Considering Leonard Cohen’s New Album Title: You Want It Darker – With Guest Authors Thomas Carlyle & Carl Jung

drk800Ongoing readers may recall the first post in this examination of the title of Leonard Cohen’s soon to be released album, “You Want It Darker.” Considering Leonard Cohen’s New Album Title: You Want It Darker – With Guest Author Apollon Maykov

The key point was this quotation:

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The darker the night, the brighter the stars,
The deeper the grief, the closer is God!
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Apollon Maykov

This quotation was originally attributed, thanks to a multitude of internet references, to Fyodor Mikhailovich Dostoyevsky’s Crime and Punishment.  Happily, Pieter Boulogne, a professor of Russian literature, came upon the post and corrected that error:

I’m afraid this quotation is falsely attributed to Dostoevsky. The Russian poet Apollon Maykov wrote the words in question (in Russian: “Чем ночь темней, тем ярче звезды, / Чем глубже скорбь, тем ближе Бог…”) in a poem in 1878, about a decade after the publication of Crime and Punishment.

Yikes.

After making the appropriate revisions, I began wondering about the metaphor underlying this specific quotation. I soon found this pertinent excerpt from a post at Quote Investigator

Dear Quote Investigator: There is a popular metaphorical expression that encourages people to maintain hope and optimism during times of unhappiness and trouble. Here are three versions:

1) Only when it is dark enough, can you see the stars.
2) When the night is dark enough the stars shine out.
3) Not until it gets really dark do the beautiful stars appear.

Admittedly, there is considerable ambiguity when interpreting these sayings, and the most common meanings may have shifted over time. The first version above is often attributed to the famous transcendentalist philosopher Ralph Waldo Emerson, but I searched a database of his complete works and was unable to find it. Would you please explore this adage?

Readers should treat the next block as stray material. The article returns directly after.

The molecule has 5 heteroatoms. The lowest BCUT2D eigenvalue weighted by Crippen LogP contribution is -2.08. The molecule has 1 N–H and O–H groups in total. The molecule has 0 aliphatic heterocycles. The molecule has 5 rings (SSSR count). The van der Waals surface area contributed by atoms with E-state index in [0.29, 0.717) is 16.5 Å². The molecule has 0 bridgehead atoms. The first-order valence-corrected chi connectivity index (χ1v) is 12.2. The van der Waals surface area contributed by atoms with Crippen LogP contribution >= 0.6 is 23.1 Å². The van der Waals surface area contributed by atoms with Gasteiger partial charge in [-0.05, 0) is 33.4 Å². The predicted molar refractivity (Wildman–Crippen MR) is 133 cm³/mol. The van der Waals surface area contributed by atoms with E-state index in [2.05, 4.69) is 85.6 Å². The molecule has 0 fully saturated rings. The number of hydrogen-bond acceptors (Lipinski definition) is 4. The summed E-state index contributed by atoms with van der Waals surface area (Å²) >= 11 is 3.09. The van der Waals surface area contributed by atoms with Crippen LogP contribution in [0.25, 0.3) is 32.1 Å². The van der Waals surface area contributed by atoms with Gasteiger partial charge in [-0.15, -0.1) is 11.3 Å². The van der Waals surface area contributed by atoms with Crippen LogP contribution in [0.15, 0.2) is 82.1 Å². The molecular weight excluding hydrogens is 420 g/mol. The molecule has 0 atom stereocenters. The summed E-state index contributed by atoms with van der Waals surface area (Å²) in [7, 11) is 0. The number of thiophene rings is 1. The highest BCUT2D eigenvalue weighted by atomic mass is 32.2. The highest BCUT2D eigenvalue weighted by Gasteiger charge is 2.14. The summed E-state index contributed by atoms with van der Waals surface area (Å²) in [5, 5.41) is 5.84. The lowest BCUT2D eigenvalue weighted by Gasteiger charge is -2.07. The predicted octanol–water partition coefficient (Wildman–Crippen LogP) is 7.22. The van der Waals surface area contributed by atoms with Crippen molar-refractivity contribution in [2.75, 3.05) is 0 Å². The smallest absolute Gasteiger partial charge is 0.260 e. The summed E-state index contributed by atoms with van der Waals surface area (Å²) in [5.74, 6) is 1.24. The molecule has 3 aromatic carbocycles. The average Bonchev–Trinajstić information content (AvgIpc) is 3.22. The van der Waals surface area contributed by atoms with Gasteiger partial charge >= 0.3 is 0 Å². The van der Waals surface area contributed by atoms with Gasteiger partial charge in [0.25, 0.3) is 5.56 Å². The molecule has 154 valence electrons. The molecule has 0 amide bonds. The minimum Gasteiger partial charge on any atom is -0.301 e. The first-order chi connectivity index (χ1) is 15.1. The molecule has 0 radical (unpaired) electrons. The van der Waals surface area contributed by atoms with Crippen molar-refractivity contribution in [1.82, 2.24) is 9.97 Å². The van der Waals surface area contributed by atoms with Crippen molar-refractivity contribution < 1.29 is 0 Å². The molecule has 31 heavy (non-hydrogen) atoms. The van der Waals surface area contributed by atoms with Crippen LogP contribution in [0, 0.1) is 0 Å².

The first portion of a long response follows:

The earliest strong match located by QI appeared in the 1843 book “Past and Present” by the influential Scottish philosopher and social commentator Thomas Carlyle. He employed an instance of the metaphor while discussing squalor, strikes, and revolts. Boldface has been added to excerpts:

As dark misery settles down on us, and our refuges of lies fall in pieces one after one, the hearts of men, now at last serious, will turn to refuges of truth. The eternal stars shine out again, so soon as it is dark enough.

Carlyle’s version predates Maykov’s poem by almost 35 years. More to the point, however, is the prevalence of this notion (see Quote Investigator for a complete account). Thus, while “darkness” and its grammatical versions (e.g., “dark,” darkest,” “darken”) are used metaphorically to connote concepts such as evil, unenlightenment, and ignorance, there is a deep-seated cultural awareness that darkness is both inevitable and necessary. As Carl Jung said,1

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Even a happy life cannot be without a measure of darkness, and the word happy would lose its meaning if it were not balanced by sadness.quotedown2

 

 

Info & Updates: Leonard Cohen’s You Want It Darker

All information available about You Want It Darker by Leonard Cohen is collected and updated at Info & Updates: Leonard Cohen’s You Want It Darker
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  1. From an interview with Gordon Young. Sunday Times (London), July 17, 1960 []

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